At the beginning of the trial in the Superior Court counsel for defendant stated he admitted the regularity of the judgment sued upon and withdrew all pleas and defenses to said action, save and except that the judgment upon which the action was brought was procured by a fraud practiced by plaintiffs upon the defendant, and that he insisted upon that plea alone. Thereupon the plaintiffs moved for judgment for that the judgment rendered by the court of Maryland was not open to attack in this action for fraud. Motion overruled, and plaintiffs excepted.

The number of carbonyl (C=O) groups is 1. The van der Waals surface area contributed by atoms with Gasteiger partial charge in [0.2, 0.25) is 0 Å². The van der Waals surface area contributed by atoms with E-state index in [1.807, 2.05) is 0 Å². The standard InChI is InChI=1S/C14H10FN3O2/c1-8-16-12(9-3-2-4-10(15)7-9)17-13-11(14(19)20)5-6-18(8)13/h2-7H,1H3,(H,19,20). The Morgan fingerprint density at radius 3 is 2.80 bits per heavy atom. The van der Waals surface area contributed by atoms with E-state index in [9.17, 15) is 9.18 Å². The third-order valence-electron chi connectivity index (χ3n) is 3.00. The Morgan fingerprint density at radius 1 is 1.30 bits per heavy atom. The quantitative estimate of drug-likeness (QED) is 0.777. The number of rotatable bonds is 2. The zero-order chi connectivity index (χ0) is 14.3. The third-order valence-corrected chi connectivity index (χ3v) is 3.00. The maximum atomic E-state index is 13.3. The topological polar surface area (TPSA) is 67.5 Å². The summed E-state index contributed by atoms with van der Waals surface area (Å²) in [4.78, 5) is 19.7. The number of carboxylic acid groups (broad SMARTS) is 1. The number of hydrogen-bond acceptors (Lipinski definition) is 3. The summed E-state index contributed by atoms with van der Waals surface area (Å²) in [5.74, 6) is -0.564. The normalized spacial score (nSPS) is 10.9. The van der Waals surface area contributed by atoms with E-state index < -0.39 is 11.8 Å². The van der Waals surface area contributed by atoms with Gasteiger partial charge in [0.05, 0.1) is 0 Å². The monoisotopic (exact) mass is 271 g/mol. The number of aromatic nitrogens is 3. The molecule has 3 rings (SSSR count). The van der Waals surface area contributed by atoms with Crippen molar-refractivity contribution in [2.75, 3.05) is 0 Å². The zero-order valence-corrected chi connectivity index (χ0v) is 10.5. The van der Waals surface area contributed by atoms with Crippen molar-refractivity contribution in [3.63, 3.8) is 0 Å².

His Honor held that the burden of proof was upon the defendant, and he proceeded to introduce testimony. Mr. Gladstein testified that he was the defendant in the case; that he knew Philip Levin and Simon Levin, and had bought goods of them. That some time prior to his going to Baltimore he bought a bill of goods of plaintiffs, but had shipped some of them back to Baltimore because they were not up to the sample. That plaintiffs had refused to take the goods out of the depot in Baltimore. That upon his visit to Baltimore summons was served upon him in the action brought there by the plaintiffs; but after said summons was served upon him, and before the return day, he saw one of the plaintiffs and had an interview with him at the store of L. Singer Son, during which interview the plaintiffs agreed with him to withdraw said suit and return the goods to him at Durham, provided he would, upon their receipt, pay the plaintiffs a sum of money which they agreed upon, to-wit, $133, and freight and storage not to exceed $3. That relying upon this agreement he returned to Durham and made no defense to the action. Plaintiffs never returned the goods to him at Durham. That the first time he knew of the judgment was when called upon by attorneys for plaintiffs to pay said judgment.